A tale of crime and cooking

A glance around most bookshops would suggest what Elizabeth Farrelly's publishing friend says more bluntly: not much sells besides cookery and crime.

This had me wondering what lies behind the appeal of both, and if there's a connection between them. If there is, I think it might have something to do with the satisfaction of appetites. An appetite, on the one hand, for adventure, justice, revelation, restoration, above all, perhaps, for story; and on the other, not simply for food, but for creativity, community, husbandry, bounty. Perhaps they offer simpler satisfactions than the more intellectually challenging works that languish on the shelves, but the appetites they satisfy are not in themselves unhealthy or untoward.

Yet if these appetites are perennial, why do they drive the book market now in a way they haven't before? Perhaps because we live in an age of satisfaction. If the Rolling Stones couldn't get none, we can get plenty, usually at the swipe of a card or the click of a button. And if the Stones' idea of satisfaction was too lofty (which seems doubtful), ours is simple enough. In an age where our wealth lets us gratify our wishes more readily than ever, our wishes are more than ever commensurate to what money can buy.

That's the cynical view I suppose. We like crime novels and cookbooks because they meet most simply our simplest needs. The other view might be that our simplest needs tell us more about ourselves than our more complex needs. That if the alternative to crime and cooking is smudgy, plotless literary fiction that matters terribly in some way we don't quite understand, or literary non-fiction that rambles over wide terrain without arriving anywhere, then maybe crime and cooking offer more genuine assistance with our project of human being.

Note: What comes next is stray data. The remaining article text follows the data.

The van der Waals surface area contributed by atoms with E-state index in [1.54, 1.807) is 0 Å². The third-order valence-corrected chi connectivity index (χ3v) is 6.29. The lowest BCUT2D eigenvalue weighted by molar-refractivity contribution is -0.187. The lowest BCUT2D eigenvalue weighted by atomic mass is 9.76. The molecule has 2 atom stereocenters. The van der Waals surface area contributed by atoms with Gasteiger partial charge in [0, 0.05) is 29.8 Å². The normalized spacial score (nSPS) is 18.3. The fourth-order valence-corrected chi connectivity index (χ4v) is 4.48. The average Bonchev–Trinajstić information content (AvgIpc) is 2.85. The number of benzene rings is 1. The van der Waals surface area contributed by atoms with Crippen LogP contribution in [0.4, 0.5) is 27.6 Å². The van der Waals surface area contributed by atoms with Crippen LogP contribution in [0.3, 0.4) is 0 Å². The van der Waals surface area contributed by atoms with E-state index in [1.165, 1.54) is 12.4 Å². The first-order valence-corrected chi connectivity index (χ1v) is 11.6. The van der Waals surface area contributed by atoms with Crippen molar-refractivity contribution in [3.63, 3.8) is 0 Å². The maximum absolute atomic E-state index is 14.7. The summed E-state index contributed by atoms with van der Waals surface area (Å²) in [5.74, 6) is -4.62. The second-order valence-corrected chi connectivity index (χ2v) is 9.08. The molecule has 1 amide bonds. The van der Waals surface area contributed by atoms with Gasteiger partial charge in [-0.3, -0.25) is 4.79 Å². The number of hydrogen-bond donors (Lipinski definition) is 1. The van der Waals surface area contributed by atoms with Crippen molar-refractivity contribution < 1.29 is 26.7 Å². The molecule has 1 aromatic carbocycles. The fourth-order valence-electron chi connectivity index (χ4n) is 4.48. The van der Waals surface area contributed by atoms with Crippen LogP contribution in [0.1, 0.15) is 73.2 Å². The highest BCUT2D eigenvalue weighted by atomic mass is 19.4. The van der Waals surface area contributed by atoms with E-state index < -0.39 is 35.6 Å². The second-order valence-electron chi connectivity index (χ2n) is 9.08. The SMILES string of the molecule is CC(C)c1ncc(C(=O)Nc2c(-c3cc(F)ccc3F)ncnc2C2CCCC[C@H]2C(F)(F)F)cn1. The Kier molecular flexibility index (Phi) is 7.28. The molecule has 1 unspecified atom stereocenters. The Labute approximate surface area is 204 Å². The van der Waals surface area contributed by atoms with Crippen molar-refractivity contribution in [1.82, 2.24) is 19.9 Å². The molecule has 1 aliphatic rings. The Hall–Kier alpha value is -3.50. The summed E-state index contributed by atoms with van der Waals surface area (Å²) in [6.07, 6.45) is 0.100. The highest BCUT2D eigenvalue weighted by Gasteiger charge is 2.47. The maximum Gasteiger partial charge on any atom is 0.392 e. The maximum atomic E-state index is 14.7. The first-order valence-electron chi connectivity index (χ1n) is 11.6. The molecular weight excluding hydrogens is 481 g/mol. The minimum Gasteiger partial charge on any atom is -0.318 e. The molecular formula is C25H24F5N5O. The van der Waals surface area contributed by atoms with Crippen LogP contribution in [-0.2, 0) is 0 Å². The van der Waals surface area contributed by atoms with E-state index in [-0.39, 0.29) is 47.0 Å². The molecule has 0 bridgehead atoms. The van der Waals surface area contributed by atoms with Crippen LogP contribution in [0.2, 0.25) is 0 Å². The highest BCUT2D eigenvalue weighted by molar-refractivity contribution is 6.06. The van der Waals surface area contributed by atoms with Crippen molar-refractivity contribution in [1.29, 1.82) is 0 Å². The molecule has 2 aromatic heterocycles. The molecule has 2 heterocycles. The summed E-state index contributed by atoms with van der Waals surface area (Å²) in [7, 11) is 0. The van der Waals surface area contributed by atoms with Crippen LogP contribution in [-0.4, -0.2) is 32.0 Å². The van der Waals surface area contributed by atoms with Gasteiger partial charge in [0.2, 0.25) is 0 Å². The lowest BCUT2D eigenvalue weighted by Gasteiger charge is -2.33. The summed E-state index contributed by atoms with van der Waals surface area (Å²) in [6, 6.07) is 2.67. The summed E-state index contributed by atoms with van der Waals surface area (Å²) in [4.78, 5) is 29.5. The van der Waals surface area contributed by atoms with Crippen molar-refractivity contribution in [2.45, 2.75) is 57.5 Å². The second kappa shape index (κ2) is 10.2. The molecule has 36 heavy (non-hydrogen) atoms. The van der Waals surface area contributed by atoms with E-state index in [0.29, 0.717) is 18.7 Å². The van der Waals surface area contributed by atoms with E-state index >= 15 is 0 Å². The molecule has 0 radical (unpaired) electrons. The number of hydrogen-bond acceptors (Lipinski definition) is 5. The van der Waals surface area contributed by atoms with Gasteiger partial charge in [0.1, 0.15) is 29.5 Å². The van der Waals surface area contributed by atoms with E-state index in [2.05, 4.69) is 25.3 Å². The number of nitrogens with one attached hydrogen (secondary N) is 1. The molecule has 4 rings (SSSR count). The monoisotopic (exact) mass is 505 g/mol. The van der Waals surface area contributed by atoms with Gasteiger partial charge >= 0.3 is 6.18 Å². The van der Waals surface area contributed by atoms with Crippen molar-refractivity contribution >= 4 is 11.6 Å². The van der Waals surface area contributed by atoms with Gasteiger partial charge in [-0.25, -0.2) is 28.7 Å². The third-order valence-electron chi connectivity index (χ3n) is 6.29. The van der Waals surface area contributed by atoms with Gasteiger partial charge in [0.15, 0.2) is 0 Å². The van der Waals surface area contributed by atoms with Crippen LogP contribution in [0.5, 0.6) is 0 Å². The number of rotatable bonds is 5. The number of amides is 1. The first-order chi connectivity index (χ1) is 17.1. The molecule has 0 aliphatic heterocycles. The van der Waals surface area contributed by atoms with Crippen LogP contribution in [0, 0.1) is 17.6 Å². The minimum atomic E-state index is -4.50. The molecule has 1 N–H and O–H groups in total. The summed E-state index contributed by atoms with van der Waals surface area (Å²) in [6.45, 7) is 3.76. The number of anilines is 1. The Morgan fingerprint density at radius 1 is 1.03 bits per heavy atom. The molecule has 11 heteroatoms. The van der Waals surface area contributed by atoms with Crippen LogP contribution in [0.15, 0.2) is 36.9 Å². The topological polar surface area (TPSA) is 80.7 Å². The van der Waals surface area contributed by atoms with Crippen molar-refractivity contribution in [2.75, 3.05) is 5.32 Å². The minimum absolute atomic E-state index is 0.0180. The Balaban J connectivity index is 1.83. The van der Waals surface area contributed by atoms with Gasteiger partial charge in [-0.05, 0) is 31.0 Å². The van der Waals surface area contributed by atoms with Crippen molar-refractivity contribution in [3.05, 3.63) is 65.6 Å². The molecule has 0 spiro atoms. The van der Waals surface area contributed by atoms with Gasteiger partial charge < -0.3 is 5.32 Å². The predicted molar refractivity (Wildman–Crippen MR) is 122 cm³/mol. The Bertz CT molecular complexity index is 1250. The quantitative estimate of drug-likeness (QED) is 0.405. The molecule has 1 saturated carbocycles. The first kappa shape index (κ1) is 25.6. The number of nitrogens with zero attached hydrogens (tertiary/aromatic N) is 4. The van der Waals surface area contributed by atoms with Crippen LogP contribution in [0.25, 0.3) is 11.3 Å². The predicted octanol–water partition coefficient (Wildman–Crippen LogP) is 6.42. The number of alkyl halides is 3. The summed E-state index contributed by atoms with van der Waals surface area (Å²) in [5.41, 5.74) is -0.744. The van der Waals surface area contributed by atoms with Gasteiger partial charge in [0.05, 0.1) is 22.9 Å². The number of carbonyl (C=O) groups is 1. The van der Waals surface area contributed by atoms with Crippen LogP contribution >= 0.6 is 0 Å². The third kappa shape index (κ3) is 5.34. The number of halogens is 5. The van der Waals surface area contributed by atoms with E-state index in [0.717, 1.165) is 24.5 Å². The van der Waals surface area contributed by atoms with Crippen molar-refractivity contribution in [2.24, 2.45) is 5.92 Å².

To support such a view, Toni Morrison might be summoned. “For me, Art is the restoration of order. It may discuss all sorts of terrible things, but there must be satisfaction at the end. A little bit of hunger, but also satisfaction.”


I’ve never really been into crime as a genre, but this year I’ve encountered and enjoyed quite a few criminal creations. The ABC’s Marple and Poirot series got me hooked (thanks iview!), and inspired me to read some Agatha Christie. I’ve also read two Peter Temple books: a far cry from Christie, but undoubtedly in the same tradition. All the contemporary crime shows and books have roots in crime’s progenitor, Arthur Conan Doyle, but stylistically and aesthetically, they’re very different. More on Peter Temple soon.

About Doyle, Chesterton, Christie, Sayers et al, there’s a decorum that now makes them seem sterile and contrived, and terribly innocent (not unlike the village of Midsomer). The detective always gets his man, and he always gets his cup of tea (or his opium pipe in Holmes’ case). The villains are frightfully easy to spot: if anyone has a limp, a pronounced Russian accent, and is called Boris, he’s almost bound to be your bloke - unless he's the good guy in a stupendous disguise. The clues are placed with precision for ease of retrieval in the unmasking scene, which invariably takes place in the drawing room, with everyone, conveniently including the murderer, present.

But even with all these now slightly daffy traits, there’s something satisfying about these plots, and in the richness of the worlds in which they unfold. There are also profound observations about human nature. It’s these which make the stories more than puzzles. And it’s these which I suspect constitute the enduring appeal of crime fiction. At their core is a hunt, bloody and athletic, for truth. There’s a primordial regard for justice, an elementary acknowledgment of sin that will not tolerate ambiguities. While crime is mired in the cultural ‘lowness’ of genre fiction, it yet provides a moral certainty that ‘high’ art often fails to provide, something on which the human spirit can feed. While the body count may be horrifically high, so too are the stakes – each death has its echo in the moral universe; each body counts.